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The Finger Lakes Environmental Film Festival from the interns' point of view
Tuesday, February 19, 2013
Blog posting by Kimberly Capehart, Documentary Studies and Production '16, FLEFF Blogger, Cherry Hill, New Jersey
As FLEFF is quickly approaching, it's time to start giving some thought to the films YOU want to see downtown at Ithaca's very own independent movie theater, Cinemapolis.
The full lineup of films is posted here. And while you may have high ambitions to see all 20+ films playing at Cinemapolis, due to time, space, and physical restrictions of your own body failing to be in two places at once, you're going to have to pick and choose eventually. I know, it sucks.
It was hard enough for me to pick ONLY 3 films to put on this list, but here are my top three choices.
#1: Anak-Anak Srikandi / "Children of Srikandi" (Indonesia, 2012) - As a Documentary Studies and Production major, there's a special place in my heart for documentaries all of kinds. This documentary tells the stories of eight young queer women in Indonesia as they face various challenges in "coming out." In addition to being the first film about queer women from Indonesia, it is also the first film made by queer Indonesian women: two huge milestones from a rather conservative country. Both the film's distributor, Vanessa Domico, and producer, Laura Coppens, will be attending the festival.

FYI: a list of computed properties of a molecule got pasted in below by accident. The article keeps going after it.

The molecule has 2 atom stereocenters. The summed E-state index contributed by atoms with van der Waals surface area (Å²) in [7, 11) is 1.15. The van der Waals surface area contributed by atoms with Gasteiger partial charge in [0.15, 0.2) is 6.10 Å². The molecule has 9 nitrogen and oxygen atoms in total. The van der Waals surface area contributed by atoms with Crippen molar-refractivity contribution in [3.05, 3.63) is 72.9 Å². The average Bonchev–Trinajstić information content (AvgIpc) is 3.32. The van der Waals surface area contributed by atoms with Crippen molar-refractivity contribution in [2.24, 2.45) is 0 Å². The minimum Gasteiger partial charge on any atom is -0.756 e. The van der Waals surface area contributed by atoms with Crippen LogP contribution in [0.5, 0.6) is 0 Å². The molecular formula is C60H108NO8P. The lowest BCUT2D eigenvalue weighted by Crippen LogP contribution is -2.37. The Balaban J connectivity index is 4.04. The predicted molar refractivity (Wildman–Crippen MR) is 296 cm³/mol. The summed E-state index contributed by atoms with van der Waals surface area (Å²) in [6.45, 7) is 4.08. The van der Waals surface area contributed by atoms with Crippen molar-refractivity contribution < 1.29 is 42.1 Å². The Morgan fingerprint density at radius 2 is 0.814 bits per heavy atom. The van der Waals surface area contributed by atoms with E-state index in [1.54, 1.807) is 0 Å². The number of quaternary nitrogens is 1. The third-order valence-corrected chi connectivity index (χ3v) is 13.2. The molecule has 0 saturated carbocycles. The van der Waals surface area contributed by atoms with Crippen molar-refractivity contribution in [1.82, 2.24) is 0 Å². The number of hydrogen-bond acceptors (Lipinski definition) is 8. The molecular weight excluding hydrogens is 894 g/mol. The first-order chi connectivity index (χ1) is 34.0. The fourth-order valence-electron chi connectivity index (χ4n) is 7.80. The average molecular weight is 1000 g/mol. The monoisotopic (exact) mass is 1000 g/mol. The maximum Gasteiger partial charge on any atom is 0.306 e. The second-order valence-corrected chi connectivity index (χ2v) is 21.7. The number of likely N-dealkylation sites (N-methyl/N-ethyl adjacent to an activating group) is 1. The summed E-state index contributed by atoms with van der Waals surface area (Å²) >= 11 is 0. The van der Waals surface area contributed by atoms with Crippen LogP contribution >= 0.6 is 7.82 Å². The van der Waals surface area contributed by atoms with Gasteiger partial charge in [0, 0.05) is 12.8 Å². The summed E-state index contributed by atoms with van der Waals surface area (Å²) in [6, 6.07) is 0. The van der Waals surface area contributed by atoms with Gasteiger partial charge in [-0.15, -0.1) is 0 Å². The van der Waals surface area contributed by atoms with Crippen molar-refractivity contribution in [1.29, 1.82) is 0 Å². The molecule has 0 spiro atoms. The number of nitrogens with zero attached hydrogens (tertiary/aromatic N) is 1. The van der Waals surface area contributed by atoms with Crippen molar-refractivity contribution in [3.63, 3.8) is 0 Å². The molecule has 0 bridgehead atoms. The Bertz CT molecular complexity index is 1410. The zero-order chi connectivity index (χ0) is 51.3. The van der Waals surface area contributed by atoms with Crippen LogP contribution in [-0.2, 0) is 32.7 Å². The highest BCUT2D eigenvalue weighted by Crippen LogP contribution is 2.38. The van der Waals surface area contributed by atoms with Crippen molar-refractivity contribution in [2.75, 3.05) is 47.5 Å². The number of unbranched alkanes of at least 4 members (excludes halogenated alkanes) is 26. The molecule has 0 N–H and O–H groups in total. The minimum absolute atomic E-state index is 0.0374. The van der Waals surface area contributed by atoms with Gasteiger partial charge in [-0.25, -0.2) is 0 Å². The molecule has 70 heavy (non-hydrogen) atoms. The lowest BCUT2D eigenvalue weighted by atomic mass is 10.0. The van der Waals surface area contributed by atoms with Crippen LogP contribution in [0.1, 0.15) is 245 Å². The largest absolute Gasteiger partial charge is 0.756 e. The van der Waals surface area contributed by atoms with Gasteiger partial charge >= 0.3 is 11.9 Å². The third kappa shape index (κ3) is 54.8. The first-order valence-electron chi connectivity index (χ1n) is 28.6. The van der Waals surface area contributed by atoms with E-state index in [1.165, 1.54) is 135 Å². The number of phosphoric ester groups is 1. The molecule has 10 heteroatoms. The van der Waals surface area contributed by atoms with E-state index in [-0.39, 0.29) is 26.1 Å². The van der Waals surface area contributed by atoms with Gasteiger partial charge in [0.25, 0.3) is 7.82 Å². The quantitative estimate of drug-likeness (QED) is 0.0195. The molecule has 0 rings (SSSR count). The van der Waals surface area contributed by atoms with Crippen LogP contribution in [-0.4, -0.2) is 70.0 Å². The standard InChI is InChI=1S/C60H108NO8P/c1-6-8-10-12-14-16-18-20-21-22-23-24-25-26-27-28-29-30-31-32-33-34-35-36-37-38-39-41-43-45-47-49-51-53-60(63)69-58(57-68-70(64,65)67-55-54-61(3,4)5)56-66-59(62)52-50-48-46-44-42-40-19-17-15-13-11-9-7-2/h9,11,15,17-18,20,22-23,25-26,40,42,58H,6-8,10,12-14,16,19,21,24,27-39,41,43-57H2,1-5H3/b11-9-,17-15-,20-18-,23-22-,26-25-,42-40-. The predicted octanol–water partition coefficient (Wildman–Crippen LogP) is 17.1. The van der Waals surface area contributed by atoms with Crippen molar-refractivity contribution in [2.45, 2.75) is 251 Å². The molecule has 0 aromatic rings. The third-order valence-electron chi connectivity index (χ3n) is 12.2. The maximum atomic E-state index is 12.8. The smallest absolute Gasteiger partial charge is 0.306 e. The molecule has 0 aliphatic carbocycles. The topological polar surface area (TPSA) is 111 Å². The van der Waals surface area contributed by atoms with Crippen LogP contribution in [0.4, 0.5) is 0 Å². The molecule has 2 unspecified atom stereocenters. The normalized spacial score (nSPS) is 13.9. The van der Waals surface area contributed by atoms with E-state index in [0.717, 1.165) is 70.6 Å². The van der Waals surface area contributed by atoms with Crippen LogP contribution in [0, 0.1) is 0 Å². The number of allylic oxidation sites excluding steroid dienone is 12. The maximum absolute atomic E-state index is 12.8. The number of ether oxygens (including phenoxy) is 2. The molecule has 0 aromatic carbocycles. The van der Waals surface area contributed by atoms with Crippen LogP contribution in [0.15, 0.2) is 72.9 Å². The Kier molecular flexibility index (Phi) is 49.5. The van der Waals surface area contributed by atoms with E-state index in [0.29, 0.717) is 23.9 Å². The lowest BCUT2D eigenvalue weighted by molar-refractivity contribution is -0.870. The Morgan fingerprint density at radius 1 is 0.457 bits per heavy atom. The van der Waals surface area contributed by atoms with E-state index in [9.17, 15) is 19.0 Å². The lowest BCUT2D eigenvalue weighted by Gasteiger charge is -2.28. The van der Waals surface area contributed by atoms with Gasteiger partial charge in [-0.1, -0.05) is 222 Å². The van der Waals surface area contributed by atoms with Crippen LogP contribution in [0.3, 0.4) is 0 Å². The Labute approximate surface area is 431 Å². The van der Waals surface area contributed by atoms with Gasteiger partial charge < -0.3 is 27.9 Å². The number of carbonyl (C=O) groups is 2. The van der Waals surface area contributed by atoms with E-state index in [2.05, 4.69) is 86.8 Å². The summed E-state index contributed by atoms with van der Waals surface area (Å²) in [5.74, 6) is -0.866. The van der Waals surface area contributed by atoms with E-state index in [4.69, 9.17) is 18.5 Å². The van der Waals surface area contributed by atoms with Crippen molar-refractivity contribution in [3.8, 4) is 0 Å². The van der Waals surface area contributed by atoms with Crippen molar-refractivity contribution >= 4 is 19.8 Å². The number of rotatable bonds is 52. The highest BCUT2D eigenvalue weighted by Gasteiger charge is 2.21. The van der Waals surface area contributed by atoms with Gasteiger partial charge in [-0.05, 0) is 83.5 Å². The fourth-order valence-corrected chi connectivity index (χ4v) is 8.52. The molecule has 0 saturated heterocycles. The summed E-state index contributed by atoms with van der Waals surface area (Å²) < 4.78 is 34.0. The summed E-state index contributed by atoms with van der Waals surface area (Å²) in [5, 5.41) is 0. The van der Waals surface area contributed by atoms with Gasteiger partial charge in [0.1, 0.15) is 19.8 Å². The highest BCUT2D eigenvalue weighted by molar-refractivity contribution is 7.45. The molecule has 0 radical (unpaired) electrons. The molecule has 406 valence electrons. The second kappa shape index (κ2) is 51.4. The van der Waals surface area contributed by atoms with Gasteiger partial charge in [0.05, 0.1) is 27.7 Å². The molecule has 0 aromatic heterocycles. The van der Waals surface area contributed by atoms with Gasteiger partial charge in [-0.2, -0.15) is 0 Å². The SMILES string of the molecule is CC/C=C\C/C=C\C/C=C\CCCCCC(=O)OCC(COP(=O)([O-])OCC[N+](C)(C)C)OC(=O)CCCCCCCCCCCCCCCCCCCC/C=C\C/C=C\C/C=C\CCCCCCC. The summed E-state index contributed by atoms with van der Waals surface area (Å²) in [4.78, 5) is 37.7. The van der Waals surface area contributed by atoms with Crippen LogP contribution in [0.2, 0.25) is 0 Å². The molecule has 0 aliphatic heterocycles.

#2: On The Road (Walter Salles, USA, 2013) - Based on the novel by Jack Kerouac, On The Road tells the story of three young people as they escape the confines of everyday life by traveling across the country. Featuring hunks Garrett Hedlund (Troy (2004), Tron: Legacy (2012)), Sam Riley (Brighton Rock (2010)), and lady-hunk Kristen Stewart (The Twilight Saga (2008-2011), The Runaways (2010)), the film promises to win over pop culture fanatics and Kerouac-lovers alike. I once saw a documentary about writer Ken Kesey's trip across the United States in which Neal Cassady, the person who inspired the character of Dean Moriarty in Kerouac's novel, led Kesey's "merry band of pranksters." Seeing his real life persona in a very similar context makes me excited to see how Salles represents it in On The Road.
#3: The Water Front (USA/Canada, 2008) - Another documentary, but very different from Anak-Anak Srikandi. This film explores "the story of an American city in crisis." Highland Park, Michigan, the birthplace of the auto-industry, is very close to facing financial collapse. In order to resolve this problem, one politician has raised water rates. Now, residents must deal with soaring costs of waters bills and having their water shut off. The film not only confronts the problems associated with the water distribution, it takes a look at the politics behind the entire situation, and in that way, reminds me of Dear Governor Cuomo (a film that will also be playing at Cinemapolis). The film's director, Liz Miller, will be in attendance.
Be sure to check out the rest of the lineup so you have your FLEFF game plan all set when the festival rolls around. Also make sure to keep checking back to see the lineup of films and events that will take place on the IC campus.
What are you looking forward to at this year's FLEFF?